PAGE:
10. Johnny B. Badd

– Robert Gibson v. Ricky Morton. If you’ll recall from Clash XV, Morton

turned on Gibson and joined the York Foundation. Morton hasn’t even

bothered to change his RnR Express tights or grow an evil goatee. This

was WCW’s pathetic attempt to push Morton as a singles wrestler 6 years

too late. Crowd is actually pretty pumped for this to start. Morton

kills it, of course, by stalling nonstop for the first few minutes.

Then he spends the next 20 minutes working on Gibson’s knee. Good

psychology, but it’s boring as shit and that’s the LAST thing this DOA

crowd needs right now. It’s so weird watching Fonzie ref down the

middle now. I think everyone was expecting a more Rock N Roll Express

type of match and we get this shit instead, a point which JR makes,

although in a more diplomatic sense. I guess it wasn’t a technically

unsound match or anything, but literally 90% of it is Morton working on

the knee. I’m so bored I’m nearly dropping off by the end. Gibson

mounts an ill-advised comeback because as he’s crawling back into the

ring after a sort-of brawl on the rampway, Morton tags him with the

laptop and pins him. Yay. *

– The Young Pistols and Dustin Rhodes v. The Freebirds and Bradstreet

(six-man elimination). Wanna know how bad the tag situation in 1991

was? The ‘Birds have both the US and Six-Man tag titles. Brad

Armstrong is 5000% better than both Hayes and Garvin combined, so of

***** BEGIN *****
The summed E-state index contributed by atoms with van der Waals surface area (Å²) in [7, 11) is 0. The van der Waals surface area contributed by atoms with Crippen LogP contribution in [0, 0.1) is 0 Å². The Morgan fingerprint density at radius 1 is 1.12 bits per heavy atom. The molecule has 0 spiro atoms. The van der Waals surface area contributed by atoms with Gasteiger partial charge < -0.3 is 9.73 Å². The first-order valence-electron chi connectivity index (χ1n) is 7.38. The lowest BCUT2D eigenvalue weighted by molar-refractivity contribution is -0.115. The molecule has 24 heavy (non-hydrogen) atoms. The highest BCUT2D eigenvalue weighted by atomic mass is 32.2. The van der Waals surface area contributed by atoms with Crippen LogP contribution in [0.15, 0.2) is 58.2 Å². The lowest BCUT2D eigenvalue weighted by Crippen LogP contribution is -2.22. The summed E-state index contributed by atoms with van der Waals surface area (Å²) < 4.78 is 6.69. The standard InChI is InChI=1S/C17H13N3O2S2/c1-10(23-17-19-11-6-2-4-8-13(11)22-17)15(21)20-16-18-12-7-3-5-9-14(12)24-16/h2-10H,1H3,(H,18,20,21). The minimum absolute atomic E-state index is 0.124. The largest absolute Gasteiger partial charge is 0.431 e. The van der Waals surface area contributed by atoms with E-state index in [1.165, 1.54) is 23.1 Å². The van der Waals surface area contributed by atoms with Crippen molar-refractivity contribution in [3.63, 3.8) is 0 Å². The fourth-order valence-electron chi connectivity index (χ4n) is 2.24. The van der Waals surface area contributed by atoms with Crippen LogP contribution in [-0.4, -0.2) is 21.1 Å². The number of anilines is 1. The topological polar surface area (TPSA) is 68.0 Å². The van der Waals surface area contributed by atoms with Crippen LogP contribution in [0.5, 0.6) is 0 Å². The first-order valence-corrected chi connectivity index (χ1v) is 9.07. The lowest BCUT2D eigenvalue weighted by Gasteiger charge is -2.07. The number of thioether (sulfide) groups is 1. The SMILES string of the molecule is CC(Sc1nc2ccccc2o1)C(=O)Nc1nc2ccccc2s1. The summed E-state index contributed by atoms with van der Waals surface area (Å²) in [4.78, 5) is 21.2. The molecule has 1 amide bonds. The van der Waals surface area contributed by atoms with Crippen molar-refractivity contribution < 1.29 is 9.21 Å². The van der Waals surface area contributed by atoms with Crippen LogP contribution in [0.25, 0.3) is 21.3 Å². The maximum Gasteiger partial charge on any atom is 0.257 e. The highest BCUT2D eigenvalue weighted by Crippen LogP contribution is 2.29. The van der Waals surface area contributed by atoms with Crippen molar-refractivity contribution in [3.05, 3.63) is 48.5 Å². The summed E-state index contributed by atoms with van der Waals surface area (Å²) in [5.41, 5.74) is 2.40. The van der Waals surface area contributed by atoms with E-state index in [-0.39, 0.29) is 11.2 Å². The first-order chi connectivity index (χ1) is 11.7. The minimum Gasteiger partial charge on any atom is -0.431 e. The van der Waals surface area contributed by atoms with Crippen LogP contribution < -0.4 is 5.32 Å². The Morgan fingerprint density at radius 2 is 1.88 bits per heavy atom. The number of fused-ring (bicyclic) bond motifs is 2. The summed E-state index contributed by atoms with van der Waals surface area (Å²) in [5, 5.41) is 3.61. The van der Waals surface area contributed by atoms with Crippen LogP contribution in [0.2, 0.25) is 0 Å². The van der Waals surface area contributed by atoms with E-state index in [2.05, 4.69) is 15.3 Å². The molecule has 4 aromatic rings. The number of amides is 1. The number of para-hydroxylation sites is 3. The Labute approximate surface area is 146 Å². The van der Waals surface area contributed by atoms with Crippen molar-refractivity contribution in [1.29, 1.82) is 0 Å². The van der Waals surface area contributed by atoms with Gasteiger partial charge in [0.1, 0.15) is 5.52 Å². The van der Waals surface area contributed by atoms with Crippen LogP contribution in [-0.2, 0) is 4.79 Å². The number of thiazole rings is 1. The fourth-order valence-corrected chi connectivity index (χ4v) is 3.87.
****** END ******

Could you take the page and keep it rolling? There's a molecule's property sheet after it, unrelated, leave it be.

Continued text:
course we never get to see him here. Instead most of what he does is

running around outside and pissing off the faces with his Ultra-Rudo

act, which I dig more than anything that WCW produced in this time

period. The Freebirds waste copious amounts of time trying to get the

crowd to do ANYTHING. No dice. Hayes & Garvin of course proceed to

ruin another perfectly good match by somehow managing to drag another

team down to their level of crap. Match goes almost to the finish with

no elimations, then suddenly Steve Armstrong, Michael Hayes, Tracy

Smothers and Jim Garvin all go in rapid-fire succession, leaving Dustin

against Bradstreet. Guess who wins that one. Hint: It was with

several atomic elbows and a bulldog. *1/4

Note: We’re now about halfway into the show and my highest rating is

*1/4. And that’s just because of Brad Armstrong’s performance. And

this was supposed to be the show that started a new era for WCW?

– The Yellow Dog v. Johnny B. Badd. Johnny’s initial push continues

here. The Yellow Dog is Brian Pillman in the usual dipshit Dusty angle.

Johnny was playing it totally gay here. This was basically his first

PPV appearance, keep in mind. Nothing match, full of armdrags and the

ocassional Pillman dropkick. Teddy Long runs in for no good reason and

tries to attack Pillman, thus earning a DQ. The crowd is out of it, as

usual tonight. * Pillman was not just half-assing it, he was

half-assing the half of an ass he brought with him. Can you blame him,

though?

– Lumberjack match: Black Blood v. Big Josh. Blood is Billy Jack

Haynes. This was not a smart idea on WCW’s part, I’ll say that much.

Kick and punch and the usual screwy stuff involved with a lumberjack

match. And still Black Blood tries to rise above the convuluted booking

and actually makes a match out of it. I guess no one told him about

Flair. A big brawl ensues, and Dustin Rhodes whacks Black Blood with an

axe handle, allowing Josh to get the pin. *3/4 I just can’t give it **

in good conscience. It actually got the crowd going.

– One Man Gang v. El Gigante. Well, that didn’t last long. Kevin

Sullivan gives a long, rambling interview that kills the crowd again.

Gigante carries four midgets to the ring. Stupid, stupid, stupid. El